Challenges Faced in Purchasing Family Planning and Maternal, Newborn and Child Health Services in Indonesia, Kenya and the Philippines
“PhilHealth offers neither a carrot nor stick approach to convince private midwives to provide family planning services,” shared Dr. Marife Yap, during a session at the 2019 iHEA World Congress in Basel, Switzerland. Dr. Yap discussed the experience in the Philippines to expand access to family planning (FP) services by encouraging private providers to expand their service offering, and explored the constraints private providers face, especially with respect to access FP commodities.
Dr. Yap’s presentation was part of the session “Strategic Purchasing of Sexual and Reproductive Health Services on the Path to Universal Health Coverage in Low and Middle-Income Countries.” The session showcased experiences and challenges associated with strategic purchasing of FP, and maternal, newborn and child health (MNCH) services in Indonesia, Kenya, and the Philippines, as part of ThinkWell’s Strategic Purchasing for Primary Health Care (SP4PHC) program.
Dr. Hasbullah Thabrany described the process of using Jaminan Kesehatan Nasional (JKN) – the single national health insurance scheme in Indonesia – to promote quality of maternity services through private midwives, who currently face significant barriers to participation in the scheme including an onerous contracting and claims reimbursement process.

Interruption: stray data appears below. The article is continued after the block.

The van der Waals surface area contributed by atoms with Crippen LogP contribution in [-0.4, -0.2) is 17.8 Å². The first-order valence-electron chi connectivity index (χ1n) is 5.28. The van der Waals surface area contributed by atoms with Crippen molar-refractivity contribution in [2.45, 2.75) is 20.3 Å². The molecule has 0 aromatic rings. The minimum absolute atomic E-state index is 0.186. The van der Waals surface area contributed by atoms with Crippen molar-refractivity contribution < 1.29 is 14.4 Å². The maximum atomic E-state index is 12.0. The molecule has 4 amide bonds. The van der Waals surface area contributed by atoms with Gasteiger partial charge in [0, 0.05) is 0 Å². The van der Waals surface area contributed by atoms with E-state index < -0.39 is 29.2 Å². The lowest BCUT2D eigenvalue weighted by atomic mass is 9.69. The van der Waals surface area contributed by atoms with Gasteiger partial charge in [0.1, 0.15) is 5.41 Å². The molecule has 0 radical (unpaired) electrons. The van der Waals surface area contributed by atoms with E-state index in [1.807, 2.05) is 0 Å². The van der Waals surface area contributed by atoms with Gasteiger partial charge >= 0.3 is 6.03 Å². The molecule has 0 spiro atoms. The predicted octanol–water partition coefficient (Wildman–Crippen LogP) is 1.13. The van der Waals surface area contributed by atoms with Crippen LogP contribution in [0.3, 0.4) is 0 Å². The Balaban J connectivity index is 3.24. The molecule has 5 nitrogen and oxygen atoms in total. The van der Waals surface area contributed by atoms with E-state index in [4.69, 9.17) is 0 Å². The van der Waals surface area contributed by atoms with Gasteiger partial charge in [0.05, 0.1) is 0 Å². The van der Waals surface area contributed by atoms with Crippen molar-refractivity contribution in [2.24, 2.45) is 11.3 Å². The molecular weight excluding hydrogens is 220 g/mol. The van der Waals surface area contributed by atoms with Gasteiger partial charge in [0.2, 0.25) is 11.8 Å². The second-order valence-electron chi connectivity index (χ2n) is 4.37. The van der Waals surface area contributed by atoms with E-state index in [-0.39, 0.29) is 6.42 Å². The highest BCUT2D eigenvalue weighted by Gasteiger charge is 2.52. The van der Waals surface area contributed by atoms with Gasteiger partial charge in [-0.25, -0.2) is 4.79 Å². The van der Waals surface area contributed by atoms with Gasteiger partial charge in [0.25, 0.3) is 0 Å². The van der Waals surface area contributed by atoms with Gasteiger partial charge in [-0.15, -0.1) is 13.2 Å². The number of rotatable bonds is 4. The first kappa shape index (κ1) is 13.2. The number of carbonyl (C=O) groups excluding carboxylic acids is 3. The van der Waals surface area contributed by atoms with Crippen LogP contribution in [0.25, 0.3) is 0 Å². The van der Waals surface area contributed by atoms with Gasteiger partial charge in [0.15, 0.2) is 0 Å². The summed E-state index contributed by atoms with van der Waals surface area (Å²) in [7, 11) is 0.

In Kenya, Dr. Nirmala Ravishankar explained the fragmented purchasing landscape in the context of a newly-devolved system of government in the country, and how the signal from the Linda Mama free maternity scheme is diluted by purchasing practices at the sub-national level.
The audience engaged in discussion around the findings and work in each of the three countries. The issue of fragmentation in purchasing and its implications for individual purchasers drew comments from audience members, who identified this as a common problem across most low- and middle-income countries. A large delegation from Indonesia, which included representatives from the Ministry of Health, were keen to use this work as a starting point for exploring how Badan Penyelenggara Jaminan Sosial (BPJS-K), which administers JKN, engages with a broad range of private providers.